Who, What, Why: What happens to £9.99 when VAT rises?

Crumpled £10 note
Image caption Notes could offer less purchasing power

The standard rate of VAT has gone up from 17.5% to 20%. What will this mean for the familiar "price points" to which consumers are accustomed?

They are the magic numbers of retail - usually ending with 99p, in a bid to convince us that we are spending less than we actually are.

But the rise in the sales tax pushes the psychologically all-important figure of £9.99 up to the rather more ungainly £10.20. Will shops really change their pricing habits?

The British Retail Consortium (BRC) insists the competitive pressures of the current UK economy mean there will be no repeat of the introduction of the euro, when consumers complained about shops grabbing the opportunity to round up prices.

But Neil Saunders, consulting director at retail analysts Verdict, warns: "Retailers will be reluctant to change the magic numbers like £9.99 on some products - but this may mean other items going all the way up to £10.99."

In December, a survey by accountancy group KPMG warned that 60% of retailers and consumer product manufacturers planned to use the VAT rise to "mask" more extensive price hikes - a prediction dismissed by the BRC.

Certainly, many large chains have said they will delay passing on the increases. Tesco has said it would freeze VAT on all its non-food products until 25 January, while John Lewis has also promised to hold off raising its prices until its competitors have done so first.

However, as Mr Saunders points out, most chains are currently in the midst of their January sales period anyway and are focusing on clearing out old stock. Consumers will notice the difference, he predicts, when new product lines for spring hit the shelves.

"Every retailer has a margin and the first thing they will think about is what the VAT rise will do to their profitability," he says.

"It's a well-proven fact that 'price points' like £9.99 do sell, and some items will be left where they are. But to balance that out, other products will have to go up further to make up the difference."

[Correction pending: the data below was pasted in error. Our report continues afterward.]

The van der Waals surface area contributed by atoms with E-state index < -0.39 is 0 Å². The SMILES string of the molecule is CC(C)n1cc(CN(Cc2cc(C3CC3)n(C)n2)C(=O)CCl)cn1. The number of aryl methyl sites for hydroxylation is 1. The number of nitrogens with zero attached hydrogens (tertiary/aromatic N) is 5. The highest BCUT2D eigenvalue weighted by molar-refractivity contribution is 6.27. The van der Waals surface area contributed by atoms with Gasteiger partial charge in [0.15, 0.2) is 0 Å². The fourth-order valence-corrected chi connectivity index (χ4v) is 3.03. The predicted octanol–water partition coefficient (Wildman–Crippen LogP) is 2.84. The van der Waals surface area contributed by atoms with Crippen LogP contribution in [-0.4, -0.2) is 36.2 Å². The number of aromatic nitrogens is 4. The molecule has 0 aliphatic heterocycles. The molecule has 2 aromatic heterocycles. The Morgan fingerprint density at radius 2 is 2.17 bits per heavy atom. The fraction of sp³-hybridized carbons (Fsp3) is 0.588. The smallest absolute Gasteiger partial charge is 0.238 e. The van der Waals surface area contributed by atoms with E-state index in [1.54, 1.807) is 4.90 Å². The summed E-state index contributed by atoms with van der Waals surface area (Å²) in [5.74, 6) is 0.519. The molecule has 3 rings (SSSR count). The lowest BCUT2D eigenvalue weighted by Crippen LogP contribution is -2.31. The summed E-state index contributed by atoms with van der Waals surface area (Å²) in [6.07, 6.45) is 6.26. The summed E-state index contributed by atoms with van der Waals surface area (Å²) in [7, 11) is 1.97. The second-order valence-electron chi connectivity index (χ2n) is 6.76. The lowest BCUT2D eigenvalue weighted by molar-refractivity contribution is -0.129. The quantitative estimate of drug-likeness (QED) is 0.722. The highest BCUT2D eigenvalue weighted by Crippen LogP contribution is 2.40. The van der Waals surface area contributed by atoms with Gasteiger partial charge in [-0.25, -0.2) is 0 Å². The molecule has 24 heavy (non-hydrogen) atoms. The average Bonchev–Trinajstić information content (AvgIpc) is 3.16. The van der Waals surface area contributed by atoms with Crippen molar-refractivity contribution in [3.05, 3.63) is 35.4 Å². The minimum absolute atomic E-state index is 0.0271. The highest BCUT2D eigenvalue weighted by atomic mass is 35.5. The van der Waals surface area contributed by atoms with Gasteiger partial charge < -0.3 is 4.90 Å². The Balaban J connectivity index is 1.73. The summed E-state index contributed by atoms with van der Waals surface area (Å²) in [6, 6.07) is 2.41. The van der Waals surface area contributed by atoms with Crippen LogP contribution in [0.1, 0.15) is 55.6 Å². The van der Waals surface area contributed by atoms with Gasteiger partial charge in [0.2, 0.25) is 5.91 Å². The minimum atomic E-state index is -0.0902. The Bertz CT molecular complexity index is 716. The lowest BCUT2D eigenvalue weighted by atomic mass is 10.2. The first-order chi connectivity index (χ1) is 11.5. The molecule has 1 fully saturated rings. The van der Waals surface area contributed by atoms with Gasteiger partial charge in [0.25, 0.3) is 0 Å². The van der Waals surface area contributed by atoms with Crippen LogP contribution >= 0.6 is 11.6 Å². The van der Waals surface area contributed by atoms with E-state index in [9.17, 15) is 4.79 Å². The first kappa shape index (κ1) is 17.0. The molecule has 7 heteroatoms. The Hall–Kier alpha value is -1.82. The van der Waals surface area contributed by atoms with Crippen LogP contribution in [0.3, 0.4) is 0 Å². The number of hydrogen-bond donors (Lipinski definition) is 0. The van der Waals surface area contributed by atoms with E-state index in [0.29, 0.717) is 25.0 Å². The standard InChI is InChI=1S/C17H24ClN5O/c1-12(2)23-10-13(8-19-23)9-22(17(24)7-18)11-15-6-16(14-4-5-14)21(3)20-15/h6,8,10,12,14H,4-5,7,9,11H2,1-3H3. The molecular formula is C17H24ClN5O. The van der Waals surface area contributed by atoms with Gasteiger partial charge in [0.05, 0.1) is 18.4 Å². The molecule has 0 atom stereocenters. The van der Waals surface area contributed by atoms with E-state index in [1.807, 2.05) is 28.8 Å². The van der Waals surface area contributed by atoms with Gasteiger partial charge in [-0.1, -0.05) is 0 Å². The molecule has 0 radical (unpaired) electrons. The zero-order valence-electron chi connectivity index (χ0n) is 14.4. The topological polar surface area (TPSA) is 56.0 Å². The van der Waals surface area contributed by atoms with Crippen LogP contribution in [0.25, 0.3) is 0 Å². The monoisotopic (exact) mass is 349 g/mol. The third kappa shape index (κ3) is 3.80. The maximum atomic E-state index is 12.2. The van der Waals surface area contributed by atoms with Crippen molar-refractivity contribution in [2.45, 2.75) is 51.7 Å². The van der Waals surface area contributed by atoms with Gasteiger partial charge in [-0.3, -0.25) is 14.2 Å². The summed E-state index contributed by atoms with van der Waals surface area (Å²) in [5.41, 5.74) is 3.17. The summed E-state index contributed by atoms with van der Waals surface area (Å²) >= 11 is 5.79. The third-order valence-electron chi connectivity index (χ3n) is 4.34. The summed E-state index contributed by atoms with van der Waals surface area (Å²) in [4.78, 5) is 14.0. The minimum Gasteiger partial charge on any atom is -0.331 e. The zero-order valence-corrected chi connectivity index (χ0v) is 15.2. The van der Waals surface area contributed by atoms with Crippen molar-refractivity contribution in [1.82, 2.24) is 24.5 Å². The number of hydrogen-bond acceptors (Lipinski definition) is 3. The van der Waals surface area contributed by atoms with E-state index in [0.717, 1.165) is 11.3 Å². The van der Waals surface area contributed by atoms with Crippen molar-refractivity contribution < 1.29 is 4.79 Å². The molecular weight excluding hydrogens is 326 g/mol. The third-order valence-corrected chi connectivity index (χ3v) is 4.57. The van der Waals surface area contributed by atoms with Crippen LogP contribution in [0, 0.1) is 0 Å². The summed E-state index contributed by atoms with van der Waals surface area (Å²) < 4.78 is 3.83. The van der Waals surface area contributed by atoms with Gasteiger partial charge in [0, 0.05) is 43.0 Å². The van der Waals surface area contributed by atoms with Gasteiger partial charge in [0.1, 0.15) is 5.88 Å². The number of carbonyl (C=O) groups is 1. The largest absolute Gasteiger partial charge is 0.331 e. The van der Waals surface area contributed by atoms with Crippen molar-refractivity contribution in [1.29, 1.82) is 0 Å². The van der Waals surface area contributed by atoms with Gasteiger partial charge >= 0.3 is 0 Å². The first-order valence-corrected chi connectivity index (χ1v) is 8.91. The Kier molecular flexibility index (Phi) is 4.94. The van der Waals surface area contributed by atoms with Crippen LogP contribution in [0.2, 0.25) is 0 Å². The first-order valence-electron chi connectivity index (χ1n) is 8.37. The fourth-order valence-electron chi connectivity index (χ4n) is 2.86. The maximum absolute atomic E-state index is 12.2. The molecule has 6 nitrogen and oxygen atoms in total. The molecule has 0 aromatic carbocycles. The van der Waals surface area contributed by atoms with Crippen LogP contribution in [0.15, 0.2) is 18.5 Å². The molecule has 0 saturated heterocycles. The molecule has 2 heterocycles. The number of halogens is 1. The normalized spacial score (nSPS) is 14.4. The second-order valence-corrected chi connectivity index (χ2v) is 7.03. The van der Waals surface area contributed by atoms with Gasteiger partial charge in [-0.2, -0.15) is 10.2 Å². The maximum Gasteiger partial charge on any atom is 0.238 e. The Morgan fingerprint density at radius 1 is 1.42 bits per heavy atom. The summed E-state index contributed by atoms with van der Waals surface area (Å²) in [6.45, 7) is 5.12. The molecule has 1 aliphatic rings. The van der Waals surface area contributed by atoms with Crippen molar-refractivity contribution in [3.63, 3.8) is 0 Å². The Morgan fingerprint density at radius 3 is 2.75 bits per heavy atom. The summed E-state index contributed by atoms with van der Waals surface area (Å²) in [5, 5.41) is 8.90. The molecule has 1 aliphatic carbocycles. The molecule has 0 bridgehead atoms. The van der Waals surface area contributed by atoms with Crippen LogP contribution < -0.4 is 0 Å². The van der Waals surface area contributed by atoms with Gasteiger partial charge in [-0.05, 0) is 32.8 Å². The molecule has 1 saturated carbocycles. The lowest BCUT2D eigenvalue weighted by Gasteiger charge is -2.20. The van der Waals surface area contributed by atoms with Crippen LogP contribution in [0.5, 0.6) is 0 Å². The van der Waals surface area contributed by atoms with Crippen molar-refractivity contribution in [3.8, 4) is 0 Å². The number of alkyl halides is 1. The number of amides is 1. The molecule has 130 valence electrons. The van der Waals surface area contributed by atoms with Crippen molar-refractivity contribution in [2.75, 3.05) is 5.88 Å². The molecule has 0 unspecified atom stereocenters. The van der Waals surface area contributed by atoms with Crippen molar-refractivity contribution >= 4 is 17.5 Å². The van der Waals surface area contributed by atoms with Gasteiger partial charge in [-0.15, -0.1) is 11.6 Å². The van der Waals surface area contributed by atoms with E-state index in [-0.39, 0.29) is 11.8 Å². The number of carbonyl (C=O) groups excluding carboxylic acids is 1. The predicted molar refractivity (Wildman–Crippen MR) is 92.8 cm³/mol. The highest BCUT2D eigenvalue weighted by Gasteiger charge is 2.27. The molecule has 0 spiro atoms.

The 99p factor is certainly well established. A 2008 French study of the phenomenon found that lowering the price of a pizza from 8.00 euros to 7.99 euros boosted sales by 15%.

Of course, retail chains may have other options if they wish to balance the goodwill of their customers with their own need to protect their margins, argues Richard Dodd of the BRC.

Firms can look for costs savings in their staffing and in their supply chains "That's why retail costs are lower than they were historically," he says.

But consequently, he adds, waste and inefficiency have already been stripped away, meaning there is not much more in the way of savings to be made from laying off staff and squeezing suppliers.

With competition fiercer than ever in the post-credit crunch climate, he argues that retailers are under too much market pressure to profit from eurozone-style rounding up.

What this could mean, Mr Dodd suggests, is an end to the preponderance of number nines on display in the nation's shops.

"In the past few years a lot of retailers have moved away from £9.99 because there's a feeling that it doesn't work any more," he says.

"In the last few years we've seen a lot of £9.56 and £9.84 and these kind of prices which are a better reflection of the costs involved."

Consumers may be sceptical about the prospect of a fair pricing structure, but whatever happens, retailers will continue to make the most of the numbers game.

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